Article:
“Getting to know the people on board, and them us, is so important. You can’t motivate people unless you learn to know them first!” says Team Leader Crew TMS Rita Andreassen upon her return to Arendal from a teambuilding session in Aberdeen with Mariner B personnel.
“Finding the time for regular face to face meetings is essential for nurturing the relationship so that everyone, whether they’re on board of ashore, feel like they’re valued and important members of the team. I try to bridge the gap between the people on board and ashore as much as possible.”
We met with Andreassen right before she set sail for an after-work teambuilding event, this time with the offshore crewing colleagues. As one of the Team Leaders for crewing in OSM Norway, she is perfectly aware of the hectic and sometimes challenging schedules that is typical for an organization that aims to deliver top quality services to a growing pool of seafarers.
“Knowing this makes it even more important to find time for informal meetings, which can help lower the threshold for open communication and good conversations.”
There are obviously many ways of getting a group of people to work effectively as a team, although the same recipe isn’t necessarily applicable for all, Andreassen believes that there are some key characteristics that can easily be transferred to all teams:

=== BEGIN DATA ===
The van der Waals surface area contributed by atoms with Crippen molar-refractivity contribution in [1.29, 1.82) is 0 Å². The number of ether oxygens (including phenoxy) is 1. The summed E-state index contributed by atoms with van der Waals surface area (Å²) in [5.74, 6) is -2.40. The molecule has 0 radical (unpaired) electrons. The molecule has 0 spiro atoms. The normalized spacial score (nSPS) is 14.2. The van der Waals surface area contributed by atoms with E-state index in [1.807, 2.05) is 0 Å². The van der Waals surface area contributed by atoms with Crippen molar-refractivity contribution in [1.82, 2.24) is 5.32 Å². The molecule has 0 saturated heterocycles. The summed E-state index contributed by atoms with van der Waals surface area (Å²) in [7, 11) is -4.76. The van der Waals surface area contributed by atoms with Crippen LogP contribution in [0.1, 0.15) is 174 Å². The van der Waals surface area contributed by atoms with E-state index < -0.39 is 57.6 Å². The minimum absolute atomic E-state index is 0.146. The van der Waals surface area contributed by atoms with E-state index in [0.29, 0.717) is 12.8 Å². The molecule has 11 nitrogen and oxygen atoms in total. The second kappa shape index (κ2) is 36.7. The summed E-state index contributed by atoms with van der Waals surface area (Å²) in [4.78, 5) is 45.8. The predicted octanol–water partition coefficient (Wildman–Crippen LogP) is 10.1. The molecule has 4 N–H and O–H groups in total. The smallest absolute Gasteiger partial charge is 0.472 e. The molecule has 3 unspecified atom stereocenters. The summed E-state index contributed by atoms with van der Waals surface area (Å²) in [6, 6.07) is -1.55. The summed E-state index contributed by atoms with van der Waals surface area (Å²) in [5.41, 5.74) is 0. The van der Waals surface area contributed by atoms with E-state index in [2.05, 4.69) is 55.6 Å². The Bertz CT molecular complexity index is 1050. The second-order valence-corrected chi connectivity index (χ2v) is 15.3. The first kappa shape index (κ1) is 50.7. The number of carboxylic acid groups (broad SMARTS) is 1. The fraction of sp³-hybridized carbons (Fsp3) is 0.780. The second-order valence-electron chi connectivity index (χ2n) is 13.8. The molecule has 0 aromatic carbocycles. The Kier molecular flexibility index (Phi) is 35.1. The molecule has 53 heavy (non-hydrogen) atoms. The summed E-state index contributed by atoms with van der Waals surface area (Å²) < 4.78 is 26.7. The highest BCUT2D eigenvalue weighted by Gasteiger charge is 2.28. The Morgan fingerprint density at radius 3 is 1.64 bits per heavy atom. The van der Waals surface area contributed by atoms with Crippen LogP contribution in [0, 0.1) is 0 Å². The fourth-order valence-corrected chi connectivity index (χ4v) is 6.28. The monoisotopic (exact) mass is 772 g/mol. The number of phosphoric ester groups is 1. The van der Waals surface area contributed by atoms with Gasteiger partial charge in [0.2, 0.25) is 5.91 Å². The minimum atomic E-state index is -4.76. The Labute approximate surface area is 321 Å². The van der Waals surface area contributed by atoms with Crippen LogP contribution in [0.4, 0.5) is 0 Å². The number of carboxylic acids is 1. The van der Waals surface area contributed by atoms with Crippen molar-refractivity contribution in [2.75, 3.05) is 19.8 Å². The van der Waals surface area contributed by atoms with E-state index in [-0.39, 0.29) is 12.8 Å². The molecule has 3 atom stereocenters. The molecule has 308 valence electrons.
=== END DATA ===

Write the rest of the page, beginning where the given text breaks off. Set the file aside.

“Good communication is critical. Lessons learned from teams that show optimal performance over time, reveal that the key success factors often come down to close and effective communication. By providing regular communication opportunities, such as weekly skype meetings combined with regular visits on board and face to face crew meetings, we can deal with issues in an early phase. This allows for resolving problems at a low level, reducing the chance of escalation,” she says.
Ever since OSM saw the light of day back in 1989, the company has built its business around the people and the value of creating strong teams. Establishing a good team is a great start, but the real challenge is often to maintain a constructive team spirit in the long run. Andreassen notes that leading by example is an important guideline.
“It is also essential to acknowledge that we all have unique strengths and differences. Each team member brings their own set of skills and assets to the table. Knowing this helps realize the team’s full potential. Finally, we know for a fact that teams that share the same values and are well informed about the long-term objectives for the organization are more likely to succeed, so my objective going forward is to keep preparing the ground for sustainable team performance.”